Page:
Over a decade of research has shown strong links between children’s lung health and traffic-related air pollution. Children who live near busy freeways, play sports in air with high ozone concentrations, or are within 1.5 miles of heavy emission zones may suffer such health problems.
The closer children are to the emissions source, the greater the threat.
Sample studies are shown below. More information about air pollution and health risks is here.
- Childhood asthma can be directly caused by traffic pollution. University of Massachusetts researchers estimated that childhood asthma creates an economic burden of more than $18 million annually for the communities of Long Beach and Riverside in Southern California. “The fact that together these two communities account for only 2 percent of the population of California suggests that the statewide costs are truly substantial,” the researchers wrote, noting that the total cost nationwide is a significant economic burden that disproportionately falls on those living near high traffic corridors. – European Respiratory Journal, 2012
- Children living near busy highways have significant impairments in the development of their lungs. In the largest and longest study of its kind, University of Southern California researchers found that that such expsoure can lead to respiratory problems for the rest of their lives. The 13-year study found that the damage from living within 500 yards of a freeway is about the same as that from living in communities with the highest pollution levels. – Lancet, 2007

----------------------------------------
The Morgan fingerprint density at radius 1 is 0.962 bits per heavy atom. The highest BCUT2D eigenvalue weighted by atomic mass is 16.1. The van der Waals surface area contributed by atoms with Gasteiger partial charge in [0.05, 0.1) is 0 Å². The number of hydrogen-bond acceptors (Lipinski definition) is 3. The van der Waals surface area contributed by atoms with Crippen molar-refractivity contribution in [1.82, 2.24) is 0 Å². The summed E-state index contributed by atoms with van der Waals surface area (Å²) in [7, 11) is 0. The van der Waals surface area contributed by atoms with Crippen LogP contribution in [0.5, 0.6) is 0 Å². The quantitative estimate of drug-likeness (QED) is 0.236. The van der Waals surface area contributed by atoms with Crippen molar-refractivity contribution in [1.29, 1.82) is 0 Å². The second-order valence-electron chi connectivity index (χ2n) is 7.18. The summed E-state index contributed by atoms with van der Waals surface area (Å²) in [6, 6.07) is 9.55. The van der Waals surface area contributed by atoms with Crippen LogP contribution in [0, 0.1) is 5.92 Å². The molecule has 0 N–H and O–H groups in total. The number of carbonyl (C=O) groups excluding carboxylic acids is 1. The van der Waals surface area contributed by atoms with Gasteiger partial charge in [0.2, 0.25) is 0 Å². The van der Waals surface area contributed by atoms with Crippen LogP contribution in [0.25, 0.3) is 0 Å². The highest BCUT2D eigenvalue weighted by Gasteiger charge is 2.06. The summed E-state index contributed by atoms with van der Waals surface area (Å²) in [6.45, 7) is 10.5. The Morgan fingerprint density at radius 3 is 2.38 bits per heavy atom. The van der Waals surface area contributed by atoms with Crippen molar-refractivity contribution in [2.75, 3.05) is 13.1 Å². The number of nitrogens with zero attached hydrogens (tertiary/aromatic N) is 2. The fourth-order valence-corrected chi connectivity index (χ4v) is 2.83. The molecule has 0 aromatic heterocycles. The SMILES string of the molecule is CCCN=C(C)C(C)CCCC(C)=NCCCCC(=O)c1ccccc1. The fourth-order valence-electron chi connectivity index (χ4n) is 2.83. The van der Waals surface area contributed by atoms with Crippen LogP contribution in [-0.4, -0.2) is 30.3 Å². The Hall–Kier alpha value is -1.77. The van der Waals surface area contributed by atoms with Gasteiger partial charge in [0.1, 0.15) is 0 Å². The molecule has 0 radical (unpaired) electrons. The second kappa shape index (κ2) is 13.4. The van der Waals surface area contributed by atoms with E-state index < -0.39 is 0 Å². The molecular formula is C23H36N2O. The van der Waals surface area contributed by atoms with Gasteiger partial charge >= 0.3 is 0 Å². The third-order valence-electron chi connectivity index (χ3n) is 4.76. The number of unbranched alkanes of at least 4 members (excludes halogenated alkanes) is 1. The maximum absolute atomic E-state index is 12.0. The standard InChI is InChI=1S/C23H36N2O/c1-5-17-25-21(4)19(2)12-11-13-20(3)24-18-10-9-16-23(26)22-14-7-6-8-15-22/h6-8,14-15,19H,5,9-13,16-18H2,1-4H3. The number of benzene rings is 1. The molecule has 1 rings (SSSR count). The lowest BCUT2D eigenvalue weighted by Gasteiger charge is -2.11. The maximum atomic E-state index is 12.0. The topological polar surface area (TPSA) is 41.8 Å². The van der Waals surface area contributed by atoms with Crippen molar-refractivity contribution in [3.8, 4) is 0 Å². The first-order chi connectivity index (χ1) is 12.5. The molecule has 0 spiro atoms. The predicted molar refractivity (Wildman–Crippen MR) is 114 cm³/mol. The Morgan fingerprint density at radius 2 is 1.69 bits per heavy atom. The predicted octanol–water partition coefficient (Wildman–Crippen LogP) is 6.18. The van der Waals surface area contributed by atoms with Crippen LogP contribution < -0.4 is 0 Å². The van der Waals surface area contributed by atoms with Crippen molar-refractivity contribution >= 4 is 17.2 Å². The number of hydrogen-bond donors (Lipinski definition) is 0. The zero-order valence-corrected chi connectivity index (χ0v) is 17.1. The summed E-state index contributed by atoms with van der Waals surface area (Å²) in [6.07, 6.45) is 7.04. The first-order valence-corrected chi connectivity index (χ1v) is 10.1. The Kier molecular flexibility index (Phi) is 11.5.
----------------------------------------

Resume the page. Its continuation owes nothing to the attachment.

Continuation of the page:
- Air pollutants extend further than 1.5 miles downwind. Researchers from UCLA and the California Air Resources Board published a study that showed the distance is 10 times greater than daytime pollutant measures previously taken. The study also found that although traffic volumes are lower before sunrise, air pollution concentrations were higher than those during traffic congestion peaks throughout the day. This air pollution was found to be trapped near the surface, creating a zone of influence many times greater than during the daytime traffic peaks. – Atmospheric Environment, 2009
- The risk of developing asthma, allergies, and eczema is nearly 50 percent higher for children living within 50 yards of a busy road compared to those living 1,000 yards away, – American Journal of Respiratory and Critical Care Medicine, 2008